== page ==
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Spectrum ‘Transforms the Night’ with joyful protest

<p>The artwork was projected onto Laws Hall, where the lecture was taking place.</p>

The artwork was projected onto Laws Hall, where the lecture was taking place.

On Thursday, Nov. 2, Miami University’s Students for Life brought Chloe Cole, an activist and detransitioner who opposes gender-affirming care for minors, to speak in support of banning such care.

In response, Spectrum, an LGBTQ+ student organization at Miami, held an event called “Transform the Night,” a protest celebrating transgender joy, which took place in Shriver Center. 

Advertisements for the Students for Life event, titled “What Trans Activists Don’t Tell You,” state Cole was “pressured by her doctors” and that the procedure “worsened her mental health,” so she began detransitioning. She now advocates to “protect minors from allowing them to undergo the life-altering operations that robbed her of her childhood.”

Less than 1% of patients regret having gender-affirming surgery. Survey data from the National Institute of Health shows that respondents who detransitioned cite a number of reasons for doing so: 82.5% reported at least one external factor, such as “pressure from family members” and “trouble getting a job,” while 15.9% reported one or more internal factors, such as “fluctuations in identity or desire.”

Beyond hosting its own event, Spectrum also projected LGBTQ+ artwork onto the side of Laws Hall, and one student left fact sheets containing sourced information about gender transition inside.

River Kirby, a junior art and art education major and president of Spectrum, said the goal of the event was to provide a safe space that celebrated transgender people.

“We wanted a complete opposite kind of event just focused on joy and support,” Kirby said. “We wanted to make sure anyone could come to support and also come and be supported.”

Kirby said that although there’s nothing wrong with detransitioning, they believe Cole is spreading misinformation about the topic and “weaponizing her experiences to harm other people.”

Spectrum’s form of protest aimed to communicate a peaceful message by providing a safe space with free food, art and crafts, informational resources and “Love and Support for all our trans folks on campus,” a flier advertising the event read.

“Everyone’s getting worn down by constantly having to fight for the right to just live and exist,” Kirby said. “It’s fair to be upset and angry. But that’s why we wanted to make it more about like, ‘We’re here to support you. You’re not alone.’”

Meanwhile in Laws Hall, Sam Dearie, president of Students for Life, set up for his organization’s event. He said he wanted to bring Cole onto campus when he first heard her story, and hopes students and community members who attended the event will take what they learned to the ballot next week. 

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Issue 1, which Ohioans will vote on Tuesday, Nov. 7, permits minors to obtain gender-affirming care without the consent of their parents. Dearie said he thinks parents have a right to know what their children are doing.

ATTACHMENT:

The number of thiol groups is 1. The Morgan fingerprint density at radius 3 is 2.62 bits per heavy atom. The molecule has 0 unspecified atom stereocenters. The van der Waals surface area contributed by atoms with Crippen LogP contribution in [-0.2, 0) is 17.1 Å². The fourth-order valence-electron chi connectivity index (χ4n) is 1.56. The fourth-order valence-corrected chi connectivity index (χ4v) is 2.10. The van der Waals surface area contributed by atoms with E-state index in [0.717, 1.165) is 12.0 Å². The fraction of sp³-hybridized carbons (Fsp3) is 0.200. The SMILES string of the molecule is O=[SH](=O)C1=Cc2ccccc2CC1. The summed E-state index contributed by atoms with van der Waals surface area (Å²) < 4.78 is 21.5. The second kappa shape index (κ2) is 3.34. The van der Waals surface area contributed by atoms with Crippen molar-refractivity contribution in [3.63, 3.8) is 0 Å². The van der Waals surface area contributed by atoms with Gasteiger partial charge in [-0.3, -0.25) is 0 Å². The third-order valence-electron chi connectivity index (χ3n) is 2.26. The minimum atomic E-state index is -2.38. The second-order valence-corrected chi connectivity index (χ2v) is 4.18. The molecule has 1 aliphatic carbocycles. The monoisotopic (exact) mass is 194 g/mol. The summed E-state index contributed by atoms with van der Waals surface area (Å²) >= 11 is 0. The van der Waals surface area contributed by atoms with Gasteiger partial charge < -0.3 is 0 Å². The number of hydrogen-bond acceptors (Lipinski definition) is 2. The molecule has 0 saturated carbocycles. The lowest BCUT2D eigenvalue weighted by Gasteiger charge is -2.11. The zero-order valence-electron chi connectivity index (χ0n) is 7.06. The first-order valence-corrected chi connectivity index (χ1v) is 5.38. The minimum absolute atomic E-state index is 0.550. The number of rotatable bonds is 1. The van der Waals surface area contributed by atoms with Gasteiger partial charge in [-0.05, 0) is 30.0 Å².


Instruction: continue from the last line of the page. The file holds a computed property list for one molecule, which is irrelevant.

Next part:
Dearie said he thinks transitioning is being used to avoid a larger mental health discussion.

“There is a problem with mental health, with kids feeling lost in their bodies, feeling out of place,” Dearie said. “That’s not what I want to do with this event, but this [medical transitioning] is not the solution.”

Dearie said young people experiencing gender dysphoria can “always reach out to Students for Life or to the Newman Center on campus, and we can help guide them. We’ll be there to help and to support them.”

Kenna Neitch, visiting assistant professor of women, gender and sexuality studies, attended “Transform the Night” to support the LGBTQ+ students at Miami. She said it’s important to embrace the positivity within the queer community.

“There’s so much that is important to help about that is really heavy,” Neitch said. “But holding space for what helps us have joy and what helps us continue and thrive was just as important.”

Venus Harvey, a junior political science and women, gender and sexuality studies major and a senator on Miami’s Associated Student Government (ASG), attended Cole’s event. 

Harvey said she attended the event because, as a trans person herself, she was interested in hearing Cole’s perspective. Harvey also said it’s important that student leaders like her be open to hearing other viewpoints.

“No matter how much I disagree with somebody, they should be allowed to speak and have their opinion and have their experience,” Harvey said. “It’s important for me to hear perspectives of other people, even those I fundamentally disagree with.”

However, she left after 20 minutes because she said she found the talk to be regurgitating and harmful to the transgender community.

“It was nothing really special,” Harvey said. “Even though [Cole] is trying and supporting efforts to hurt people like me, I realize I don’t need to let it affect me, and so I’m not going to.”